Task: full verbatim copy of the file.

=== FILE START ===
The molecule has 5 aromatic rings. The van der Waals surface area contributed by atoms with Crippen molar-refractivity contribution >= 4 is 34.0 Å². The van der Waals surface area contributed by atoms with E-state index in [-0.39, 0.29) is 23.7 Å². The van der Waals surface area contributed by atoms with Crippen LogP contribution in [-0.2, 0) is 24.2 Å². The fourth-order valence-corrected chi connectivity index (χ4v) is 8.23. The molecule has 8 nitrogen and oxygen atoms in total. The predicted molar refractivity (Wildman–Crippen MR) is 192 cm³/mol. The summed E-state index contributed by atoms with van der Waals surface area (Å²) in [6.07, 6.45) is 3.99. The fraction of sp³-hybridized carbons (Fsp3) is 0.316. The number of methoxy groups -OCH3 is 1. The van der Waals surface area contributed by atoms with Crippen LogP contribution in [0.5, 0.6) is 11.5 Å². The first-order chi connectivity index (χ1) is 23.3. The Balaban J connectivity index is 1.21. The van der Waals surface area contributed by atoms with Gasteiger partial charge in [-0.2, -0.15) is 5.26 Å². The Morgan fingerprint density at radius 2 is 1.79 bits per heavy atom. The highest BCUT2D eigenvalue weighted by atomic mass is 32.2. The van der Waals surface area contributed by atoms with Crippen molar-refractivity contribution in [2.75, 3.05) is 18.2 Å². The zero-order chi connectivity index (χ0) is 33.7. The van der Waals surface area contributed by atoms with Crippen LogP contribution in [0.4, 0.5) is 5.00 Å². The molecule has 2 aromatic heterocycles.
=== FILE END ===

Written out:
The molecule has 5 aromatic rings. The van der Waals surface area contributed by atoms with Crippen molar-refractivity contribution >= 4 is 34.0 Å². The van der Waals surface area contributed by atoms with E-state index in [-0.39, 0.29) is 23.7 Å². The van der Waals surface area contributed by atoms with Crippen LogP contribution in [-0.2, 0) is 24.2 Å². The fourth-order valence-corrected chi connectivity index (χ4v) is 8.23. The molecule has 8 nitrogen and oxygen atoms in total. The predicted molar refractivity (Wildman–Crippen MR) is 192 cm³/mol. The summed E-state index contributed by atoms with van der Waals surface area (Å²) in [6.07, 6.45) is 3.99. The fraction of sp³-hybridized carbons (Fsp3) is 0.316. The number of methoxy groups -OCH3 is 1. The van der Waals surface area contributed by atoms with Crippen LogP contribution in [0.5, 0.6) is 11.5 Å². The first-order chi connectivity index (χ1) is 23.3. The Balaban J connectivity index is 1.21. The van der Waals surface area contributed by atoms with Gasteiger partial charge in [-0.2, -0.15) is 5.26 Å². The Morgan fingerprint density at radius 2 is 1.79 bits per heavy atom. The highest BCUT2D eigenvalue weighted by atomic mass is 32.2. The van der Waals surface area contributed by atoms with Crippen molar-refractivity contribution in [2.75, 3.05) is 18.2 Å². The zero-order chi connectivity index (χ0) is 33.7. The van der Waals surface area contributed by atoms with Crippen LogP contribution in [0.4, 0.5) is 5.00 Å². The molecule has 2 aromatic heterocycles.